Predominantly, waterproofing membranes have only been available in white, black or grey, and those tones have serviced the New Zealand waterproofing industry for half a century.
But times are changing: we’re building on more complex sites, and in higher density, in and around our cities. More low-slope roofs are becoming visual and in many cases, being used as a key feature of a building’s design.
And it’s in this context that colour becomes important, whether it be that the building needs to blend in with its surrounds, or simply that an element of interest is required.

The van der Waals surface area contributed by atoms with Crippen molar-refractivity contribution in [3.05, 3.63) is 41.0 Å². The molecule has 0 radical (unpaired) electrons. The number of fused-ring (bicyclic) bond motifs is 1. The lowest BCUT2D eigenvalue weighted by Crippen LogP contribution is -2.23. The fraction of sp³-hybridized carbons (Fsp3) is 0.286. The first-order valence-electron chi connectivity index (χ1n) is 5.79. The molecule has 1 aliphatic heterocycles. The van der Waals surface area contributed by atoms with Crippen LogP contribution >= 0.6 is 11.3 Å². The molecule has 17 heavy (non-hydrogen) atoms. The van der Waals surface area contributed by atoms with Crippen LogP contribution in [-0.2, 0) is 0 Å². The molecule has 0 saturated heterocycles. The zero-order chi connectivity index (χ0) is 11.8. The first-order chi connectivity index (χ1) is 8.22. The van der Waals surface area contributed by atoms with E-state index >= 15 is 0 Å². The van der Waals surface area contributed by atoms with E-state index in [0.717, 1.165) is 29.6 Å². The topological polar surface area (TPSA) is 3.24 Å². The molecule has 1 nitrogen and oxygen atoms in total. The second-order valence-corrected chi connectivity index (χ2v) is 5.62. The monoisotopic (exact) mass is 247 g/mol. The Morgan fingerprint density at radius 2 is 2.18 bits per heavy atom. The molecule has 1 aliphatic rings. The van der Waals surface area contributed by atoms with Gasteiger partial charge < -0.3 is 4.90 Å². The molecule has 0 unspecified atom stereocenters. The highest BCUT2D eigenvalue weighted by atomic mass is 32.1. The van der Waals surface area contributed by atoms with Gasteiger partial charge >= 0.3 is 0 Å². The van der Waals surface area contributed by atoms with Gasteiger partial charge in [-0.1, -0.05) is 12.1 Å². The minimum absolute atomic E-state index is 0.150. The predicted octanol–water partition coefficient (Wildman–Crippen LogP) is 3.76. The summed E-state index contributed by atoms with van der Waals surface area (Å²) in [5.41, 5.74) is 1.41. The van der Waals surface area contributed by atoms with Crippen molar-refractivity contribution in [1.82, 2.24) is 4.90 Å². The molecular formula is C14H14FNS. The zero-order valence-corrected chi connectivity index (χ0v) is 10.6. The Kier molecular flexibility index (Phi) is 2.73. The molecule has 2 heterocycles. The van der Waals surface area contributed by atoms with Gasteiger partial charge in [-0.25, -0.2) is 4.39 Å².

“We often come across homes, especially in more rural locations, where the neighbour’s elevated home looks down from the hills onto the roof,” Viking Roofspec’s Brendon Sutton says.
“It’s in these situations, black can look coarse, or the harsh glare from a stark white roof for example, can be deemed ‘unneighbourly’. Some councils even require a building’s cladding materials (including the roof) to have LRVs (light reflective values) of no more than 40% in order to minimise ‘visual pollution’ caused by glare. Additionally, it’s great to have the option of some earthy colours that will blend in with natural surroundings better than the classical black, grey or white.”
The same can be said for urban environments where higher density invariably means low-slope roofs become visible to neighbouring properties.